The Evolution of Uncorrected Refractive Error as a Major Public Health Issue

Brien A. Holden, Stephen Davis, Monica Jong, Serge Resnikoff

Research output: Contribution to journalArticle

2 Citations (Scopus)

Abstract

Uncorrected refractive error has only recently (2006) been formally recognised as a significant cause of blindness and the major cause of impaired vision in the world. It is now known that over 625 million people have uncorrected refractive error (for distance and near vision), simply because of a lack of an eye examination and appropriate spectacles. Accumulating evidence indicates that myopic macular degeneration (MMD) is a major cause of vision impairment and blindness – but this contribution of MMD to blindness prevalence is yet to be recognised by the World Health Organization (WHO) and national research bodies such as the US National Eye Institute (NEI). In 2010, there were an estimated 1.7 billion myopes worldwide – predicted to increase to around 2.2 billion by 2020 – with a small but significant percentage of those affected likely to progress to high myopia. High myopia significantly increases the risk of blinding conditions such as MMD, glaucoma and cataract. This article details the crucial epidemiological work and advocacy efforts that have positioned uncorrected refractive error on the global health agenda and charts the evolution of myopia as a major public health issue which still requires a supreme coordinated effort to combat this encroaching ‘epidemic’.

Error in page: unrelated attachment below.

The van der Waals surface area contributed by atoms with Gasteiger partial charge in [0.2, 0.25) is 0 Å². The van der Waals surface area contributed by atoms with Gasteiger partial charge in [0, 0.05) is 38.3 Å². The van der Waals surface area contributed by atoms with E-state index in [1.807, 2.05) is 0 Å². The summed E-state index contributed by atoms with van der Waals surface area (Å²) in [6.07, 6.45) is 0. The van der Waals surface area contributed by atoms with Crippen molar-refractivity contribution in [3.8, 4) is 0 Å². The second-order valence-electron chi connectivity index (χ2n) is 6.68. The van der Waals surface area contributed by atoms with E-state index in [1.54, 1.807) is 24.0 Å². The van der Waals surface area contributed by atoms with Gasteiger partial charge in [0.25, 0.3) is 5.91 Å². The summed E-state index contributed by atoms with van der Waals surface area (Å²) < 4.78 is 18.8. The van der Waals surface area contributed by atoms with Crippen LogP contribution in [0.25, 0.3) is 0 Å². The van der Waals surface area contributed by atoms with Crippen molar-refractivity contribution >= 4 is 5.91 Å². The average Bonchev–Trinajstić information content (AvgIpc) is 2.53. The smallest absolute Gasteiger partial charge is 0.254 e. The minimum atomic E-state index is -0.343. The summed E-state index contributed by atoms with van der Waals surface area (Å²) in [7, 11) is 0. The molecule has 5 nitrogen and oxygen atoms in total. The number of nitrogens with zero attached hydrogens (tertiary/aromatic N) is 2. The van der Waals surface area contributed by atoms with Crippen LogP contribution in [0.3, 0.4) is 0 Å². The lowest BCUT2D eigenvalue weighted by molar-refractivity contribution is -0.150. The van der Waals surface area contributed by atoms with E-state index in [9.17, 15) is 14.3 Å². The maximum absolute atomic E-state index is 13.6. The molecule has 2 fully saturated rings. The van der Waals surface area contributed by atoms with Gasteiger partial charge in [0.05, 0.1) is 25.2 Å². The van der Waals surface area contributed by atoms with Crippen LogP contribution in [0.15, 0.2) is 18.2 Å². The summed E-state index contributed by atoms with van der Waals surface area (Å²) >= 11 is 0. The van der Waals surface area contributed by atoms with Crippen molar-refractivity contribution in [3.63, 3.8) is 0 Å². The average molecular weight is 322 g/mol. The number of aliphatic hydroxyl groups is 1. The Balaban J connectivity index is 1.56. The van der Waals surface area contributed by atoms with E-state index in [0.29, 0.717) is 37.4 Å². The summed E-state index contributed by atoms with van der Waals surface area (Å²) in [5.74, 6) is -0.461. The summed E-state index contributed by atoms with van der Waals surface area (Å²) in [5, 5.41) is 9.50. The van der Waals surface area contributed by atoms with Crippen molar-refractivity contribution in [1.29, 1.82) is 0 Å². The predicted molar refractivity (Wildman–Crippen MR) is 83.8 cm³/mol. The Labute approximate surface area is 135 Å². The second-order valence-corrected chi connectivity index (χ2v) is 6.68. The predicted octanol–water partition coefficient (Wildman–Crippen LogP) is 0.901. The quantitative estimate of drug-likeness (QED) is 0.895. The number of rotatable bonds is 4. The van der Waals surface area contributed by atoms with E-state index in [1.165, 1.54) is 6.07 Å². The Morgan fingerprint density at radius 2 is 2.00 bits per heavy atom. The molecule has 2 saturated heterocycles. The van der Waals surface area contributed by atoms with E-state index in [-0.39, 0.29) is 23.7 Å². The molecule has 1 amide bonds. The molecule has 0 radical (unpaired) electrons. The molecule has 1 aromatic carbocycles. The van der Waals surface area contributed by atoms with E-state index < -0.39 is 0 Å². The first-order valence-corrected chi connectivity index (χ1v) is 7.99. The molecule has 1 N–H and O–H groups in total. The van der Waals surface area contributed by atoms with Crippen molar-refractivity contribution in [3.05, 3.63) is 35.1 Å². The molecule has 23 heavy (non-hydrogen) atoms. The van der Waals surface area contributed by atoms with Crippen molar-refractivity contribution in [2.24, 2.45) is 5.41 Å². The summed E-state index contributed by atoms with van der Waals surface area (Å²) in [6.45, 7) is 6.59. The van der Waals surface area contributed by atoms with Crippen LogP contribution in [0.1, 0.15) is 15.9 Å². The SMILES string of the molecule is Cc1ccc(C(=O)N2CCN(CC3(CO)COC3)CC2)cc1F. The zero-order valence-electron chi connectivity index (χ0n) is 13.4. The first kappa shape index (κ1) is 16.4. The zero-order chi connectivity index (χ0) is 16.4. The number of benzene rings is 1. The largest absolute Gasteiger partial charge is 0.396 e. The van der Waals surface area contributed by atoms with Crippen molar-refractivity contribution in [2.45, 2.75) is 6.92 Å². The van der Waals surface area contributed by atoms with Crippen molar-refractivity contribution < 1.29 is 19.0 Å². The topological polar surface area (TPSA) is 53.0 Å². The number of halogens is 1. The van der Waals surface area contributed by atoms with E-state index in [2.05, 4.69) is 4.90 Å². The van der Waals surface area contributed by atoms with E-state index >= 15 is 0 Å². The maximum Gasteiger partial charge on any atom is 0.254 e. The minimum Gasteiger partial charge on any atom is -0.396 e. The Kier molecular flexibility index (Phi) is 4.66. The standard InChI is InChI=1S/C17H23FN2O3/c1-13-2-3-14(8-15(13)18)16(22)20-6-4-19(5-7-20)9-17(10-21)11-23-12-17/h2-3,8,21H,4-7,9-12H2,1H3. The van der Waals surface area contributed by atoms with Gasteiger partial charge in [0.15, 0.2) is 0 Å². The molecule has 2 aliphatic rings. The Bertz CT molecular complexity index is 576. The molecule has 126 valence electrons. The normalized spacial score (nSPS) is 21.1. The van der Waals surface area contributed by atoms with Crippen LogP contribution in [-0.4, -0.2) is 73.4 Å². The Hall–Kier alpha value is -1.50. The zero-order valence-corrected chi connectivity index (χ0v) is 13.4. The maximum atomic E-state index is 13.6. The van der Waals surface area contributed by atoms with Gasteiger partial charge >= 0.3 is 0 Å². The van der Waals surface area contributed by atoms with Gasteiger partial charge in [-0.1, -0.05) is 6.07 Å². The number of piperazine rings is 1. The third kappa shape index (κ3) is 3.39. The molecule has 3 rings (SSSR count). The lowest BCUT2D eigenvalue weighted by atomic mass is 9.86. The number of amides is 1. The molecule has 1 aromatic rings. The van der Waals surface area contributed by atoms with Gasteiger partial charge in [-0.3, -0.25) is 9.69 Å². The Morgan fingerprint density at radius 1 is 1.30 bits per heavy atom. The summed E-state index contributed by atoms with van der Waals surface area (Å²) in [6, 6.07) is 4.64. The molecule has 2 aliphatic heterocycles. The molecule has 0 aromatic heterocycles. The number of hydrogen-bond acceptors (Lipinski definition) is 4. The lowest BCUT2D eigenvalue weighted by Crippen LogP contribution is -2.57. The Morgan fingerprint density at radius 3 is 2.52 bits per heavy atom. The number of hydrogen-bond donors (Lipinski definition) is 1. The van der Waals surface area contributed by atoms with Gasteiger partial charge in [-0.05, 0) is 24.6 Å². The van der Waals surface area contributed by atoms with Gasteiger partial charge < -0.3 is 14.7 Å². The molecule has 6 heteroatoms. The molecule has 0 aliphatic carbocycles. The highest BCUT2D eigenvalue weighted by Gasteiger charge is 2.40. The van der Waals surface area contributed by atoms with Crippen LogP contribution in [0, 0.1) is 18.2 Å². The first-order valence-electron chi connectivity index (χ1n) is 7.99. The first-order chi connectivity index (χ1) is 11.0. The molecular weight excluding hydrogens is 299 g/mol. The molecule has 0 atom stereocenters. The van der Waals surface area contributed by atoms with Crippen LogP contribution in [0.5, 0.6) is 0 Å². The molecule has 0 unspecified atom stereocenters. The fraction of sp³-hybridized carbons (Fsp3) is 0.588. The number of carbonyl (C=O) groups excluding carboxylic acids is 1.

Original languageEnglish
Pages (from-to)101-106
Number of pages6
JournalJournal and Proceedings of the Royal Society of New South Wales
Volume147
Issue number453
Publication statusPublished - 2014
Externally publishedYes

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